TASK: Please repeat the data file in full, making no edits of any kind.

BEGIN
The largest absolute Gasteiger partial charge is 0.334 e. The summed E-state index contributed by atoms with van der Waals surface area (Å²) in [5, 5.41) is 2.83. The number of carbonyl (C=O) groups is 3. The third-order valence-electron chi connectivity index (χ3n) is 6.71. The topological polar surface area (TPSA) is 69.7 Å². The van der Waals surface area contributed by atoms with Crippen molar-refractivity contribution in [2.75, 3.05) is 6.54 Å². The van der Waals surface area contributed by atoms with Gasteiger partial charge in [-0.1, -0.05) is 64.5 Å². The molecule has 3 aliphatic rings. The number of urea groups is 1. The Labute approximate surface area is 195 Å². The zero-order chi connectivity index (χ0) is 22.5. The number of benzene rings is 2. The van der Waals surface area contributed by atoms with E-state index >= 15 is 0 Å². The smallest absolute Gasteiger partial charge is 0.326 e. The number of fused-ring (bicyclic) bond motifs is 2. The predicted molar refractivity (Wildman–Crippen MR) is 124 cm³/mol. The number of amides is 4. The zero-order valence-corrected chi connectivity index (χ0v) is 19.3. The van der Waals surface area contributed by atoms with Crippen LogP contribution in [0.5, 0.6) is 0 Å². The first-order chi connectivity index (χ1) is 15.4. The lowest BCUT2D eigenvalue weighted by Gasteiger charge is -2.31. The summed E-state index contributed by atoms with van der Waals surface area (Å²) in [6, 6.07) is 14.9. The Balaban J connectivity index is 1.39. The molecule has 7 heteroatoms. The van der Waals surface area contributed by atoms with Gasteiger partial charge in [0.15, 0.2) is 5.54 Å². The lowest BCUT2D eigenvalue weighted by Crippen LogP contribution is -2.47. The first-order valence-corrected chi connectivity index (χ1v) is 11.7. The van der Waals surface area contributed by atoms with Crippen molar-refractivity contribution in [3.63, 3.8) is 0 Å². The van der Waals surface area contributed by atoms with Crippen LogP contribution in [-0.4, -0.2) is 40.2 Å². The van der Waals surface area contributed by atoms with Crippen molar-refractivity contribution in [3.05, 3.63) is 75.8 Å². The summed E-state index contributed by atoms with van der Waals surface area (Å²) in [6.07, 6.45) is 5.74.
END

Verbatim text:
The largest absolute Gasteiger partial charge is 0.334 e. The summed E-state index contributed by atoms with van der Waals surface area (Å²) in [5, 5.41) is 2.83. The number of carbonyl (C=O) groups is 3. The third-order valence-electron chi connectivity index (χ3n) is 6.71. The topological polar surface area (TPSA) is 69.7 Å². The van der Waals surface area contributed by atoms with Crippen molar-refractivity contribution in [2.75, 3.05) is 6.54 Å². The van der Waals surface area contributed by atoms with Gasteiger partial charge in [-0.1, -0.05) is 64.5 Å². The molecule has 3 aliphatic rings. The number of urea groups is 1. The Labute approximate surface area is 195 Å². The zero-order chi connectivity index (χ0) is 22.5. The number of benzene rings is 2. The van der Waals surface area contributed by atoms with E-state index >= 15 is 0 Å². The smallest absolute Gasteiger partial charge is 0.326 e. The number of fused-ring (bicyclic) bond motifs is 2. The predicted molar refractivity (Wildman–Crippen MR) is 124 cm³/mol. The number of amides is 4. The zero-order valence-corrected chi connectivity index (χ0v) is 19.3. The van der Waals surface area contributed by atoms with Crippen LogP contribution in [0.5, 0.6) is 0 Å². The first-order chi connectivity index (χ1) is 15.4. The lowest BCUT2D eigenvalue weighted by Gasteiger charge is -2.31. The summed E-state index contributed by atoms with van der Waals surface area (Å²) in [6, 6.07) is 14.9. The Balaban J connectivity index is 1.39. The molecule has 7 heteroatoms. The van der Waals surface area contributed by atoms with Gasteiger partial charge in [0.15, 0.2) is 5.54 Å². The lowest BCUT2D eigenvalue weighted by Crippen LogP contribution is -2.47. The first-order valence-corrected chi connectivity index (χ1v) is 11.7. The van der Waals surface area contributed by atoms with Crippen molar-refractivity contribution in [3.63, 3.8) is 0 Å². The van der Waals surface area contributed by atoms with Crippen LogP contribution in [-0.4, -0.2) is 40.2 Å². The van der Waals surface area contributed by atoms with Crippen molar-refractivity contribution in [3.05, 3.63) is 75.8 Å². The summed E-state index contributed by atoms with van der Waals surface area (Å²) in [6.07, 6.45) is 5.74.